U.S. Department of Education Issues First-Ever Pay for Success Awards to Expand Opportunity in Career and Technical Education, Dual Language Programs

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U.S. Department of Education Issues First-Ever Pay for Success Awards to Expand Opportunity in Career and Technical Education, Dual Language Programs

For Town Hall with President Obama, White House Features New Pay for Success Awards as Latest Progress in Commitment to Find and Scale What Works in Advancing Opportunity
October 11, 2016

The U.S. Department of Education announced today its first-ever awards supporting Pay for Success (PFS) strategies. The awards will use the innovative PFS funding approach to improve outcomes for at-risk youth by finding and scaling career and technical education (CTE) programs, as well as to advance effective dual language programs for early learners.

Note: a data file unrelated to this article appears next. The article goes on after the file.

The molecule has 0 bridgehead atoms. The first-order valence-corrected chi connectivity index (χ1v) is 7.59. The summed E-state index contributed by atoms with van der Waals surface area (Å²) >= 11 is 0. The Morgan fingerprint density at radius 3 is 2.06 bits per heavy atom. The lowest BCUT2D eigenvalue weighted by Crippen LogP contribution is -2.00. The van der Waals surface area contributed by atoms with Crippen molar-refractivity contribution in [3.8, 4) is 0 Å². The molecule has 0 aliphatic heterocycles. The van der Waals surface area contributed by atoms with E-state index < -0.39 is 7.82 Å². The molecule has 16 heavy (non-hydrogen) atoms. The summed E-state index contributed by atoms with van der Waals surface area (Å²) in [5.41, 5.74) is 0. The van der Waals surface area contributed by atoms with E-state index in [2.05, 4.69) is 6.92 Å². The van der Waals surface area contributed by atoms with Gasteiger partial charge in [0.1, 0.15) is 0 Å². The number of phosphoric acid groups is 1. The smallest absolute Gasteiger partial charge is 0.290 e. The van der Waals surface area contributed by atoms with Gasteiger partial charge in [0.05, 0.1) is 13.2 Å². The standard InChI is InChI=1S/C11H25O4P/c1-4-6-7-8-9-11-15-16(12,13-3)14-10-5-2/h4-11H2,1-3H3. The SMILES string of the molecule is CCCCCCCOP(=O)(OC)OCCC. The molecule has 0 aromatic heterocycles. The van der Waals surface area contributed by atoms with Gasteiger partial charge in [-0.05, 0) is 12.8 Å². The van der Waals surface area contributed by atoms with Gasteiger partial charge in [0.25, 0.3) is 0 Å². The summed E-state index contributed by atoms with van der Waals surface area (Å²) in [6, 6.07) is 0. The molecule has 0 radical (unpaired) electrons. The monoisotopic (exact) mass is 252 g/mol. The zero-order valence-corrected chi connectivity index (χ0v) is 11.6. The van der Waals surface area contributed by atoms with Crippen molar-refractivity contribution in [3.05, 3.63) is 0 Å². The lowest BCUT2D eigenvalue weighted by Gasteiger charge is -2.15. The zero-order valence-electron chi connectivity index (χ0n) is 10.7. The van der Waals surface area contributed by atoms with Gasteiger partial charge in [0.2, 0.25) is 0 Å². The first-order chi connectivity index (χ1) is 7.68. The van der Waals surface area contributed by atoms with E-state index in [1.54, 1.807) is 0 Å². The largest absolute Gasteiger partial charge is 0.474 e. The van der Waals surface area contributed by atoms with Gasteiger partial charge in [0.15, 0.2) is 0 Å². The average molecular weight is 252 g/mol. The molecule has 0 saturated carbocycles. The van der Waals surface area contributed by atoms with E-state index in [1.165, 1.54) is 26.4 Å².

Today, the President will participate in a town hall-style forum on ESPN at 10 p.m. ET at North Carolina A&T State University, a historically black institution. The event is an opportunity for the President to discuss progress made through his My Brother’s Keeper initiative (MBK) and through the important role and legacy of Historically Black Colleges and Universities. Connected with this Presidential event, the White House is spotlighting the new Education Department's awards as the latest examples of the Administration’s continued emphasis to find and scale what works in advancing opportunity for vulnerable populations.  Since its founding, a core goal of MBK has been promoting what works to better serve at-risk youth, including boys and young men of color.

Pay for Success, the centerpiece of the President’s social innovation agenda, is a new funding tool designed to find and scale what works. PFS helps government fund better, more effective solutions by aligning funding with positive social outcomes. Instead of paying upfront for the promise of results, PFS enables government to pay only after positive outcomes are achieved. Impact investors often cover the upfront costs of providing services and are repaid with a modest return if individual lives are measurably improved as determined by an independent evaluator. PFS is being deployed across the country to improve outcomes in a variety of areas, including maternal and child health, early childhood education, family stability and homelessness, and criminal justice.